Daniel Johnston is a bi-polar, schizophrenic musician whose life was opened up in the 2005 documentary ‘The Devil and Daniel Johnston’, directed by Jeff Feuerzeig. The documentary is an insight into the life and work of Daniel Johnston whose self-sabotaging antics which have consistently set back his career, also solidified his reputation as a near legendary figure within the alternative music scene. It can be hard to watch the documentary at times. From Daniel believing he was Casper the friendly ghost in a small plane with his father and turning off the engine and tossing the keys out the window causing an emergency landing in trees to his unrequited love. which has been his muse for his music, the documentary holds very little back from its audience.

Daniel Johnson was born in 1961 and quickly became very well known in his community as a vibrant artistic teenager. His house was often filled with teenagers from the area and from this time he had felt he was going to become famous. His homemade films which poked fun at his mother and his art were all his expressions of his surroundings.

During his tentative years he met the love of his life ‘Laurie Allen’ who would never love him but would always be an inspiration for his music. Almost like Yeats in a sense who had also written artistic works on the issue of loneliness and unfrequented love, so too would Daniel Johnston’s obsession bring him a muse that would inspire his every album. Watching him talk about her in his forties was a bit daunting and almost creepy but it is obvious he sees her as a desire to desire, and not a desire to have, otherwise her artistic value in his mind would be diminished.

Of course by this time his parents knew there might be something not right about Daniel. During his first year of college he didn’t attend lectures and became very solitary and eventually dropped out. Eventually he became closed off and in the basement of his parents’ home where he began to make music. During this time, he made his first cassette album ‘Songs of Pain’.

His life’s story after this sounds like something from a film. After joining a carnival and travelling around America, he was forced to leave after being beaten and had with the help of a local church stayed in Austin where his music career took root. He worked in a McDonalds to makes ends meat and slowly over time he became a part of Austin Texas’s music scene. Many people were not sure if he was a joke or not. His music was extremely ‘odd’ even by today’s standard, but there is something so raw about it that after the initial curiosity, you begin to admire it.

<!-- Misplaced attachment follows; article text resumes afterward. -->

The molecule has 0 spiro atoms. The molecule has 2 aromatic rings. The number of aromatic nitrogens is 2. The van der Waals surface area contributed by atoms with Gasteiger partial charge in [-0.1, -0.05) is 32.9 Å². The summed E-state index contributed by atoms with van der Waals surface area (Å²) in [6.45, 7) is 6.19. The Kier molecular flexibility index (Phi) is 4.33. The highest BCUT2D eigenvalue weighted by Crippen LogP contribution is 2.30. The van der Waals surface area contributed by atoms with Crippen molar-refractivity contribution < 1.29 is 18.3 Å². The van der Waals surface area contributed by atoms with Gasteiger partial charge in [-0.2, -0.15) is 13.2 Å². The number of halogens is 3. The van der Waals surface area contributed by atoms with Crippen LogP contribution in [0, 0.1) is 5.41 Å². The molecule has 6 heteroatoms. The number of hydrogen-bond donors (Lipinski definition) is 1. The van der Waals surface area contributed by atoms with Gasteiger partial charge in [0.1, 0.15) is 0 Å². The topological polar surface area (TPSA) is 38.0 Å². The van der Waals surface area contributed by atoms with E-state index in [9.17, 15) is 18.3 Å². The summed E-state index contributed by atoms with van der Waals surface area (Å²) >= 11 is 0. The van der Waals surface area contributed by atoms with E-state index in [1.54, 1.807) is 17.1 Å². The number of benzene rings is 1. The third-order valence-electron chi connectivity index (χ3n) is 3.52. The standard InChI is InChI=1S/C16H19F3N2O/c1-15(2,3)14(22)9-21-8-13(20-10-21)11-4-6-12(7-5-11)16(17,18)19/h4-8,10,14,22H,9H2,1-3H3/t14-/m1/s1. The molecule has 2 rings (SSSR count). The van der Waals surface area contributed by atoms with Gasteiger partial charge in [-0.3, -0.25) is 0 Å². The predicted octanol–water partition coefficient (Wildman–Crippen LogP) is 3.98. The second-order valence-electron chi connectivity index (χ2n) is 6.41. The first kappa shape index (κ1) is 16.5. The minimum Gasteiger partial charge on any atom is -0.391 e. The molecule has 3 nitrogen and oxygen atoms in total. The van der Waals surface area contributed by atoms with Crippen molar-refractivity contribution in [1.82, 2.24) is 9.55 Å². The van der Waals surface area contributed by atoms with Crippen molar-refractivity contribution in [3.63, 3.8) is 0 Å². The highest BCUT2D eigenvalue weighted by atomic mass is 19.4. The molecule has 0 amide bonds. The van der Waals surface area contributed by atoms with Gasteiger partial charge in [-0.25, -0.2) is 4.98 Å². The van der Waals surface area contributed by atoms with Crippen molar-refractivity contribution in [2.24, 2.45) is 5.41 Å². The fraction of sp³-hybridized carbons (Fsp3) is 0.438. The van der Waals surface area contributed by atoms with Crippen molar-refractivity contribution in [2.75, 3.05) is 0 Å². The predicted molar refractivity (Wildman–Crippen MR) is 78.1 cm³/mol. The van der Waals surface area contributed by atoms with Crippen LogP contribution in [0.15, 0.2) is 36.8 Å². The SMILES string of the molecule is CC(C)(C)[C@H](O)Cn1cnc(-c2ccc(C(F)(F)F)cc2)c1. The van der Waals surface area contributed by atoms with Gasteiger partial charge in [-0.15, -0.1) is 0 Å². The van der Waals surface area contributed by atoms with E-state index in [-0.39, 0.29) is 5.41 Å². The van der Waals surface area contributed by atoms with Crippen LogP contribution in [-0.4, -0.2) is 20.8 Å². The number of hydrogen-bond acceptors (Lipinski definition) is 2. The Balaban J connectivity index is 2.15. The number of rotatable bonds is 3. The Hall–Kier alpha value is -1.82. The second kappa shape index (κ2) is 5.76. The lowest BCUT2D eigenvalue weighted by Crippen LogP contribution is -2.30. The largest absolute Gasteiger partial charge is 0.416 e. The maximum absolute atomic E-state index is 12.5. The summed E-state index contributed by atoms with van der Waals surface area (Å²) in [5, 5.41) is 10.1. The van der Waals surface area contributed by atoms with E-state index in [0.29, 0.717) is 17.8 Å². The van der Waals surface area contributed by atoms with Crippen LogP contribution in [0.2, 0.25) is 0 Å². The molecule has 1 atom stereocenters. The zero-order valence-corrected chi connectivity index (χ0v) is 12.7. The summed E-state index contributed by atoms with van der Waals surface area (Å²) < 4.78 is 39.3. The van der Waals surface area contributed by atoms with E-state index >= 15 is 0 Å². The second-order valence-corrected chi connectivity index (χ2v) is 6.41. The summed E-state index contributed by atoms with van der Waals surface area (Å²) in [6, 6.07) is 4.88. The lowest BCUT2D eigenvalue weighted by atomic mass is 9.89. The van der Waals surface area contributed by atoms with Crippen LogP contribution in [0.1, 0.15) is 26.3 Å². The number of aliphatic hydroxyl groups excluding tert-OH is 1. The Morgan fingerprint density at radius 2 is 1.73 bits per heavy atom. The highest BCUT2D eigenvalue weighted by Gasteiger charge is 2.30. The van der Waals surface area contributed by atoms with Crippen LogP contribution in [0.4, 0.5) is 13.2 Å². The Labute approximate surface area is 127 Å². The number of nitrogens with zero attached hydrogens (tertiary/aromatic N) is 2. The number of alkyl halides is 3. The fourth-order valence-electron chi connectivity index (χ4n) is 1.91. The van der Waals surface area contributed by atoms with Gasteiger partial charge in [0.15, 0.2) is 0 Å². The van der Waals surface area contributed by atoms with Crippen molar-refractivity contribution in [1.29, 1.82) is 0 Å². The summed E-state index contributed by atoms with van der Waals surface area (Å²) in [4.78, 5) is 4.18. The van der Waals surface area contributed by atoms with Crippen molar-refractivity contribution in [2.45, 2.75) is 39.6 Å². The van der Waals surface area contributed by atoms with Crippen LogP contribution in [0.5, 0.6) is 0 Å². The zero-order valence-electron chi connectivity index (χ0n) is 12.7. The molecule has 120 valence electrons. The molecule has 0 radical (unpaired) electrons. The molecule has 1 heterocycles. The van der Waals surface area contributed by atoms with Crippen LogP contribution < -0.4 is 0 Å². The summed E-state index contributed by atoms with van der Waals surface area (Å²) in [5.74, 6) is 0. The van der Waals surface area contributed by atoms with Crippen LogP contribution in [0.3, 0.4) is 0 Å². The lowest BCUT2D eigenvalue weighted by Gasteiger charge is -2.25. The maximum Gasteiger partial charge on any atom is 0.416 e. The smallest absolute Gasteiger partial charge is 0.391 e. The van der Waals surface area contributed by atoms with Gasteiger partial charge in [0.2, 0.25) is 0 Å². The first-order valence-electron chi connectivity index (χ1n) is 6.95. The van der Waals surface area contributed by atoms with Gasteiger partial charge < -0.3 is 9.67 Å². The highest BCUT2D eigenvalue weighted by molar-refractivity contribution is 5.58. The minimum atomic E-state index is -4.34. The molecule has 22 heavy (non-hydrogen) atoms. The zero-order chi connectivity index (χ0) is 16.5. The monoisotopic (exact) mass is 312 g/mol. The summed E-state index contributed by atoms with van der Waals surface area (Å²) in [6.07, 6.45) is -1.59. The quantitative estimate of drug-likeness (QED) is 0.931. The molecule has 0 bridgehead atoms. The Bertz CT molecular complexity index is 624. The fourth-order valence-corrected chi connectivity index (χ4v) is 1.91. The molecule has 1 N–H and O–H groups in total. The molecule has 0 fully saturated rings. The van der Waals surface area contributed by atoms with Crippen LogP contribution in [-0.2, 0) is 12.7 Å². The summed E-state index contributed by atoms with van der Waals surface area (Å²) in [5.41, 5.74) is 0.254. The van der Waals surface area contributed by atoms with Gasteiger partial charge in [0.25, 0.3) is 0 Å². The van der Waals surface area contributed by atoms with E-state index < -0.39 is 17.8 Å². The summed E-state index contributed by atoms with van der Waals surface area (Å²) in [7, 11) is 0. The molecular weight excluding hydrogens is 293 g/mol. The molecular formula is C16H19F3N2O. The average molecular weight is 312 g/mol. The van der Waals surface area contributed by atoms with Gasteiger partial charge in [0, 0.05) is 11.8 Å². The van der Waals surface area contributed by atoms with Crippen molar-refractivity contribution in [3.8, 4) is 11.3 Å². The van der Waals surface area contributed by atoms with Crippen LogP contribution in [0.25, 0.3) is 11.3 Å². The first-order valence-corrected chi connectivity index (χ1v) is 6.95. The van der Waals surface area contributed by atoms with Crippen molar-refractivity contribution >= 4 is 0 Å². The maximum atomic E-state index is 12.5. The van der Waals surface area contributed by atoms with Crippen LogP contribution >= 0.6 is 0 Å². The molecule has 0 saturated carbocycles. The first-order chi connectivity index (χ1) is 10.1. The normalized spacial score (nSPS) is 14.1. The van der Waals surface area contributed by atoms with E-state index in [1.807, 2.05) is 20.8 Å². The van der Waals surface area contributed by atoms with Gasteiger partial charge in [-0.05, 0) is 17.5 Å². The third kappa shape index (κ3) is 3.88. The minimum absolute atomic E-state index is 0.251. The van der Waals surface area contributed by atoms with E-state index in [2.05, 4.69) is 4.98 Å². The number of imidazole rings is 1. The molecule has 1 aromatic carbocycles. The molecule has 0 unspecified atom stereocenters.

This was the case in Austin and Daniel worked around the clock to promote his music. At the time he couldn’t copy his cassettes. This had meant that every time Daniel wanted to give someone his music, he would have to compose an entire album live again for a new cassette. He had done this for years and made a name for himself. He had even ended up on MTV with a live performance and this had only gone so far as to tempt his ego.

It was already well known that Daniel’s mental health issues were becoming worse but when he had taken acid at a Butthole Surfers gig in 1986 his mental illness. Daniel now believed unconditionally that the Devil was out to get him. After taking more acid and becoming more unstable, he eventually knocked his manager unconscious with a pipe. He was subsequently institutionalized.

This episode stood with Daniel and even when he was recording an album in New York he again sabotaged himself and through the ramblings of the Devil and God and alienating everyone around him, he again put his career backwards. Again he was institutionalized and would spend a lot of time inside the system. His album ‘Hi How Are You’ gained a lot of momentum with the help of Kurt Kobain in 1993 wearing a t-shirt of the album with the well-known frog on it. This created an unprecedented amount of attention which saw Daniel Johnston’s manager get into a bid. He would turn down many deals, most notably with Elekra Records because they had signed Metallica who he thought were under the control of Satan and they wanted to hurt him. He alienated his Manager and fired him and signed on with Atlantic Records who dropped him in 1996.

Up until 2005 when the documentary was directed, Daniel Johnston has grown a massive cult following. His music has an unbelievable ability to draw the listener in because of its sheer raw emotion. His mental illness may have aided him in his artistic vision much like a great many other artists, but it has also destroyed so many bridges between people, it is a wonder that he has ever gotten as far as he has today. For many people today, mental illness almost seems like a great thing to have for an artist, as if somehow being mentally unstable is fashionable. Watching The Devil and Daniel Johnston would make anyone naïve to believe this think twice. His life story is just as raw, complicated and insightful as his music and the two are so interchangeable you can appreciate both this documentary as much as you can his music. By the end of the documentary he is travelling abroad to promote his music. All in all, the documentary is a great watch, not only for the world of alternative music, but for issues of mental health, which go very unchecked in our modern society.

His latest album ‘Is and Always Was’ was released in 2009 and is worth a listen and recently in November 2015 a short film was released about his current activities called ‘Hi How Are you Daniel Johnston’.